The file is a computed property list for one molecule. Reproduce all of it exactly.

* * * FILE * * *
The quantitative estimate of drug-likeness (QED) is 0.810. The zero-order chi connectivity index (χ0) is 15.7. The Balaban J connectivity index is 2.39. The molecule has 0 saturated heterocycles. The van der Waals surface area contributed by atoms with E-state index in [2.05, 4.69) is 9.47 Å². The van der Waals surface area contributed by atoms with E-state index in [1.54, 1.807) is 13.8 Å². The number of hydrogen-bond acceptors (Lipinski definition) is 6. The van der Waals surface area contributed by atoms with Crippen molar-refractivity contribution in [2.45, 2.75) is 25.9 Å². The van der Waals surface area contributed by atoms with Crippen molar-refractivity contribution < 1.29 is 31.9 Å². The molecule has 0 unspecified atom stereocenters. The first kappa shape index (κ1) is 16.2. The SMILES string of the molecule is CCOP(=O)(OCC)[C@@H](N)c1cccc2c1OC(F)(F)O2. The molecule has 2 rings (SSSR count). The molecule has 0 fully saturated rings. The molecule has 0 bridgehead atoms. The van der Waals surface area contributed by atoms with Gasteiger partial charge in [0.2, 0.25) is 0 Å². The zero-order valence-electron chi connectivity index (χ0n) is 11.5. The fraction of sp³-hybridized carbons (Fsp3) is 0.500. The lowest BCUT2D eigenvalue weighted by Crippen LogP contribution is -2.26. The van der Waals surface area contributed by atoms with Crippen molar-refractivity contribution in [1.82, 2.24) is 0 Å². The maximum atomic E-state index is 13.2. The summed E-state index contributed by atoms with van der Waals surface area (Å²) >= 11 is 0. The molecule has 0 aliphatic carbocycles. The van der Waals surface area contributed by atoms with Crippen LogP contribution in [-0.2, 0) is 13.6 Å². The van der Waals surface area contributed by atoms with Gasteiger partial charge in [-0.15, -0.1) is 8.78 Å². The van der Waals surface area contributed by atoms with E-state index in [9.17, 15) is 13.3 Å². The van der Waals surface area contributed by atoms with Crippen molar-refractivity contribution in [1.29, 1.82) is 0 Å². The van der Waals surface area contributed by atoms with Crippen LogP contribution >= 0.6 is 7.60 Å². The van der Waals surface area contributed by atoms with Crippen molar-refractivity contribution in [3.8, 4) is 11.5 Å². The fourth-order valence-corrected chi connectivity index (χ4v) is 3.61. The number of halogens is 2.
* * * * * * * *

The quantitative estimate of drug-likeness (QED) is 0.810. The zero-order chi connectivity index (χ0) is 15.7. The Balaban J connectivity index is 2.39. The molecule has 0 saturated heterocycles. The van der Waals surface area contributed by atoms with E-state index in [2.05, 4.69) is 9.47 Å². The van der Waals surface area contributed by atoms with E-state index in [1.54, 1.807) is 13.8 Å². The number of hydrogen-bond acceptors (Lipinski definition) is 6. The van der Waals surface area contributed by atoms with Crippen molar-refractivity contribution in [2.45, 2.75) is 25.9 Å². The van der Waals surface area contributed by atoms with Crippen molar-refractivity contribution < 1.29 is 31.9 Å². The molecule has 0 unspecified atom stereocenters. The first kappa shape index (κ1) is 16.2. The SMILES string of the molecule is CCOP(=O)(OCC)[C@@H](N)c1cccc2c1OC(F)(F)O2. The molecule has 2 rings (SSSR count). The molecule has 0 fully saturated rings. The molecule has 0 bridgehead atoms. The van der Waals surface area contributed by atoms with Gasteiger partial charge in [0.2, 0.25) is 0 Å². The zero-order valence-electron chi connectivity index (χ0n) is 11.5. The fraction of sp³-hybridized carbons (Fsp3) is 0.500. The lowest BCUT2D eigenvalue weighted by Crippen LogP contribution is -2.26. The van der Waals surface area contributed by atoms with Crippen molar-refractivity contribution in [1.82, 2.24) is 0 Å². The maximum atomic E-state index is 13.2. The summed E-state index contributed by atoms with van der Waals surface area (Å²) >= 11 is 0. The molecule has 0 aliphatic carbocycles. The van der Waals surface area contributed by atoms with Crippen LogP contribution in [-0.2, 0) is 13.6 Å². The van der Waals surface area contributed by atoms with Gasteiger partial charge in [-0.15, -0.1) is 8.78 Å². The van der Waals surface area contributed by atoms with E-state index in [9.17, 15) is 13.3 Å². The van der Waals surface area contributed by atoms with Crippen molar-refractivity contribution in [1.29, 1.82) is 0 Å². The van der Waals surface area contributed by atoms with Crippen LogP contribution >= 0.6 is 7.60 Å². The van der Waals surface area contributed by atoms with Crippen molar-refractivity contribution in [3.8, 4) is 11.5 Å². The fourth-order valence-corrected chi connectivity index (χ4v) is 3.61. The number of halogens is 2.